"The same leveraging of debt, conflicts of interest and reckless shifting of risk that triggered the recent financial crisis."
End reliance on toll roads
Melissa Cubria, advocate, Texas Public Interest Research Group, Austin
The Dallas Morning News
In 2004, Gov. Rick Perry announced his plans to build the Trans Texas Corridor, and in 2009, it cost him an important endorsement from the Texas Farm Bureau.
The TTC would have been funded using comprehensive development agreements, a form of privatized toll road arrangement.
Opposition to the governor's plan has been so widespread and heated that five years later, the Texas Department of Transportation has declared the TTC "dead."
Road privatization offers a hard-to-resist "quick fix" for state politicians. But without adequate public protections, privatization can have hidden costs and big potential downsides.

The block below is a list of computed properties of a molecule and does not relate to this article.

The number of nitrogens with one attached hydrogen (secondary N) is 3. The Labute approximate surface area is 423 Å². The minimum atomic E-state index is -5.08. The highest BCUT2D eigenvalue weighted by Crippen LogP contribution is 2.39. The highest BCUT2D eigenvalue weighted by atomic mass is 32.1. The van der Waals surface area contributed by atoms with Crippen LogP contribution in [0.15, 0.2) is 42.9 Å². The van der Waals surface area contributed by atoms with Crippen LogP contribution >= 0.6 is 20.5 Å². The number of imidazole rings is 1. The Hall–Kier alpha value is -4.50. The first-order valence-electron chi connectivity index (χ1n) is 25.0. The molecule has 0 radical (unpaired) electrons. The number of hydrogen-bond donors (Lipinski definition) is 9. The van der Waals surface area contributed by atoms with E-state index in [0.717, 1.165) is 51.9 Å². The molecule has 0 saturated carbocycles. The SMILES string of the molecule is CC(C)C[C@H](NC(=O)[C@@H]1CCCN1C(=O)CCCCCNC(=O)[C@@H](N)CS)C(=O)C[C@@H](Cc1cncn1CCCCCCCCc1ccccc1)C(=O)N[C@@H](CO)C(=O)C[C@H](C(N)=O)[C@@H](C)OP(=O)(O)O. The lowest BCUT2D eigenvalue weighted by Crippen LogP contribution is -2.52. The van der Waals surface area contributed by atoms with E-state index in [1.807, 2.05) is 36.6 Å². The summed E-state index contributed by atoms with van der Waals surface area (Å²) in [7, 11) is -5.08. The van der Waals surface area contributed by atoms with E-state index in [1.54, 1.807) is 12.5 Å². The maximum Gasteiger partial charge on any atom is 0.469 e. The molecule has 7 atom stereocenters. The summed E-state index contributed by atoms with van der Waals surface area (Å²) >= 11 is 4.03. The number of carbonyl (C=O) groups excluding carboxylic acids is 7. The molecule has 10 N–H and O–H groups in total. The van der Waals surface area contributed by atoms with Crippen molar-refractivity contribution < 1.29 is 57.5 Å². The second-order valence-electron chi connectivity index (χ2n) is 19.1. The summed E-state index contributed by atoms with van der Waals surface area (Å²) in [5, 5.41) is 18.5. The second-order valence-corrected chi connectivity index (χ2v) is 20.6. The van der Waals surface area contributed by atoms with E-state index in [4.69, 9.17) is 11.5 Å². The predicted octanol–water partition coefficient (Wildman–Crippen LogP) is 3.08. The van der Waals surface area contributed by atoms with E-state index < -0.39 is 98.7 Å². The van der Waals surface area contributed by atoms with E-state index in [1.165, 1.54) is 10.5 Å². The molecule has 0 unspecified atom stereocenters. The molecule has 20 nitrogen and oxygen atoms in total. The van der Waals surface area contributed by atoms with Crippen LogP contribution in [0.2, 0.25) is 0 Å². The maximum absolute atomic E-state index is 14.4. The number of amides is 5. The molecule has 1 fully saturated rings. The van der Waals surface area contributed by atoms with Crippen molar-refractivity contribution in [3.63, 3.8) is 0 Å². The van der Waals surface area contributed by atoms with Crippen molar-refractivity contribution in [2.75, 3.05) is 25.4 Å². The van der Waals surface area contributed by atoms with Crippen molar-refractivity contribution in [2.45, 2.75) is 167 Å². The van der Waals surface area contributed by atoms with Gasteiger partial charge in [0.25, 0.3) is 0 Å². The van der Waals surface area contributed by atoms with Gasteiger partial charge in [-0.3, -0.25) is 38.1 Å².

Private infrastructure deals are fraught with problems and often characterized by the same leveraging of debt, conflicts of interest and reckless shifting of risk that triggered the recent financial crisis.
To protect the public, Texas and its local governments should avoid privatization of existing roadways, and allow for private deals to construct new roadways only with the strongest protections to ensure transparency, full value for taxpayers and continued public control of transportation policy.
© 2009 Dallas Morning News: dallasnews.com
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